In the past decade, Thailand has seen fair share of political protests. As color-coded groups staged prolonged, large-scale street rallies, politics frequently more often took place outside than inside its usual institutions. Many of these protests went on for several weeks with varying degrees of impact on public life as major public areas (Rajaprasong Intersection in 2010 and 2014, Democracy Monument), numerous government buildings (even Government House itself in 2008) and even Bangkok’s Suvarnabhumi Airport (also in 2008) have been occupied. And many protests have also sparked violent incidents (sometimes deliberately provoked), some resulting in deaths as protesters have clashed with security officials – or in the case of the red shirt protests of 2010 – the military.
The last major demonstrations we’ve seen were the anti-government protests of 2013-14, which lasted almost half a year and brought parts of the capital Bangkok to a grinding halt – not to mention halting political discourse, deliberately creating a deadlock in which the military could easily launch the coup of May 22, 2014.
Following that hostile takeover and the declaration of martial law, the military junta outlawed public gatherings of more than five people. But even after its recent revocation has effectively banned any protests, as the infamous Article 44 still gives the junta near-absolute power.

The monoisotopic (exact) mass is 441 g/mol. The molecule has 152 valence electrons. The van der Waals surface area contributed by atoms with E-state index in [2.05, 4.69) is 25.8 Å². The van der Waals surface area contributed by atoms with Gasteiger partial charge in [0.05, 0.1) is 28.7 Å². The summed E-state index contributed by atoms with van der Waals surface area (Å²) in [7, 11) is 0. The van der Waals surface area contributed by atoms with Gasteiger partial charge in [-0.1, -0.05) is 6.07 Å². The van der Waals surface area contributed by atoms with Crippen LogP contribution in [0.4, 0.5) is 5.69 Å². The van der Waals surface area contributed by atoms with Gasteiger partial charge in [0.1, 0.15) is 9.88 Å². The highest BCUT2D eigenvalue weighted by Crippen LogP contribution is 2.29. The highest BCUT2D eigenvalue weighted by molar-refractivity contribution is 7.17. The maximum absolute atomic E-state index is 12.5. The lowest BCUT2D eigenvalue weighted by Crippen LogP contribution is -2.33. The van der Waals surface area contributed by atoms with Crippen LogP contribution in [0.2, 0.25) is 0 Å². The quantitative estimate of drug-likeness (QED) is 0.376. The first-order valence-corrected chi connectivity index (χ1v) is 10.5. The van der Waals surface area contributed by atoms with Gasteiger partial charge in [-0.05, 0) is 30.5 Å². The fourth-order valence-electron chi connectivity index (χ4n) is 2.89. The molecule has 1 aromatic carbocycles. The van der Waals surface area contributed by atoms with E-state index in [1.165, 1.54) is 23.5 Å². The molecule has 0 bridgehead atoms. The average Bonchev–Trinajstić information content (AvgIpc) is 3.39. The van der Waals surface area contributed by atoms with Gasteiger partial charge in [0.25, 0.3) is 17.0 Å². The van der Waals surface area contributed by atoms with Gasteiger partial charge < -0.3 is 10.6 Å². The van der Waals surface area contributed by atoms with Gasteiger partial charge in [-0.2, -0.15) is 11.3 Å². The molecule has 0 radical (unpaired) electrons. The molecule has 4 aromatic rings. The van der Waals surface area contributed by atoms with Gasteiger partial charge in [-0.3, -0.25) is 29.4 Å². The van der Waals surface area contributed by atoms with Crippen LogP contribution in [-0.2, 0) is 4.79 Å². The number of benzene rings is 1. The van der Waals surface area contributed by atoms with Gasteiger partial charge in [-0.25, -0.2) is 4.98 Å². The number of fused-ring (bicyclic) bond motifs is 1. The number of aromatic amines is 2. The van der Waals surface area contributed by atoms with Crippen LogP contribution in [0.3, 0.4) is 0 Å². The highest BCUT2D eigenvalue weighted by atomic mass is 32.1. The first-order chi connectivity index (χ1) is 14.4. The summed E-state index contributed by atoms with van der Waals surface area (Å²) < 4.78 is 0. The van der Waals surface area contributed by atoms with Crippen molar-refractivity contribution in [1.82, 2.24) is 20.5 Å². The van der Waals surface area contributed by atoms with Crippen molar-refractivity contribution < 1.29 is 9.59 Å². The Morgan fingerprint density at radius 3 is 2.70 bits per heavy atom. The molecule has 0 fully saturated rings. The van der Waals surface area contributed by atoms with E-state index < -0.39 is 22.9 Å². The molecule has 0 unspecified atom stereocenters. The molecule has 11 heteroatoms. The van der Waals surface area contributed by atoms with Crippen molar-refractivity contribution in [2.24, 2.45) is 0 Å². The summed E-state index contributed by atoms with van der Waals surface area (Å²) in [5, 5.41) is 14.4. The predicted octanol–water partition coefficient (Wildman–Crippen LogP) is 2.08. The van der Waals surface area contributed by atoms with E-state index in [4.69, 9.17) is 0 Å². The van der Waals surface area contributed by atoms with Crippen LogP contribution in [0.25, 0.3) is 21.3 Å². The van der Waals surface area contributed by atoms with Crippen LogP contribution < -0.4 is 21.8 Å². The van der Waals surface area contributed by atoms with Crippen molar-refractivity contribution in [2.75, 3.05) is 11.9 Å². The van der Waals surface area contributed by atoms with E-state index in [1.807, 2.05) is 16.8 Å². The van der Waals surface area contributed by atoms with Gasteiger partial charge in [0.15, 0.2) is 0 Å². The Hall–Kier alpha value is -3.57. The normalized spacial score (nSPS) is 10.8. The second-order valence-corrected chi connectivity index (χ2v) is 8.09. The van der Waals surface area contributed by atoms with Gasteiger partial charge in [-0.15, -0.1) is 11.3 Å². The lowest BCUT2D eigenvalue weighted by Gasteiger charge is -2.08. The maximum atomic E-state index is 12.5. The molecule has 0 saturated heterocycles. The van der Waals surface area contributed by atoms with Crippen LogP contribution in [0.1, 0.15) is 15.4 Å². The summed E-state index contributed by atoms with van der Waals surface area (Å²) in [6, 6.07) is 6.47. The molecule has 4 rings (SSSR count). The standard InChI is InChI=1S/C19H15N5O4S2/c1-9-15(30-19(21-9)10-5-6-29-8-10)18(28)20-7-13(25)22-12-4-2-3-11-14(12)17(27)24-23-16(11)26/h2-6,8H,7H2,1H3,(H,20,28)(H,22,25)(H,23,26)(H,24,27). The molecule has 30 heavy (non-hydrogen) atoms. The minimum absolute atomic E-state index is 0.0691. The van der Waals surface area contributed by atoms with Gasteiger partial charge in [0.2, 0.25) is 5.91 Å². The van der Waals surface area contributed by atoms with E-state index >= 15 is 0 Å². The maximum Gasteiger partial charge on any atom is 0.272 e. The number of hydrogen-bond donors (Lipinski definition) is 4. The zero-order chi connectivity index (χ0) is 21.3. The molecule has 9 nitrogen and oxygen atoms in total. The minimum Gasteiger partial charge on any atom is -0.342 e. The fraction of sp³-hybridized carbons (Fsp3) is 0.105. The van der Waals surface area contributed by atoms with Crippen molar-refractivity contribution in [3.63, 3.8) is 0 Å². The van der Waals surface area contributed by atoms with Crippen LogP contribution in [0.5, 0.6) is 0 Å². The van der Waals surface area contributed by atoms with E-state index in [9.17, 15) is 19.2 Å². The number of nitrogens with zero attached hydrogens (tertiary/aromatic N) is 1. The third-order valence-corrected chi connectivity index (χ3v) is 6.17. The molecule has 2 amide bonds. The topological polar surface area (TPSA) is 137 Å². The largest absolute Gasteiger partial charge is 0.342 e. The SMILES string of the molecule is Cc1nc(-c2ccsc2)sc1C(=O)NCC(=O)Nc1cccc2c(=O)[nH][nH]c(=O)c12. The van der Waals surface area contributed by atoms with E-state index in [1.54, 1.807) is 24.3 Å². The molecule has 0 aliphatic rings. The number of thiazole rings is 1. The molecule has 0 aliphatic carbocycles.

Then, the military government’s all-appointed ersatz-parliament, the National Legislative Assembly (NLA), passed a law on Friday that seeks to regulate future public protests:
People seeking to stage a public protest must inform authorities 24 hours in advance, and others who think they create public nuisance may petition the Administrative Court or courts of justice under the new public assembly law passed on Friday.
The law also prohibits public gatherings in the 150-metre radius of the royal places of Their Majesties, those of the royal family members, and residences of regents/royal guests. A public rally cannot be held on the premises of Parliament, Government House and courts unless authorities arrange a spot for it. (…) Other places deemed off-limits include embassies, consuls and international agencies.
The law requires a rally organisers to notify police officers supervising the area they would like to use as the rally venue at least 24 hours before the assembly. They must also tell authorities the purpose of the gathering and how long it will last.
”New public assembly law passed”, Bangkok Post, May 1, 2015
The bill was in the works since August last year after a proposal by the Royal Thai Police was approved by the cabinet in late November. The draft bill passed its first reading in the NLA with an overwhelmingly unanimous 182-0 vote in late February. The core components, such as the 24-hours notification and no-go areas at key government buildings, were left untouched until the final vote by the NLA. Other restrictions include a ban on loudspeakers between midnight and 6am, a requirement of protesters to stay at the site between 6pm and 6am and (obviously understandable) a ban on weapons at the rallies (a more detailed list can be found here).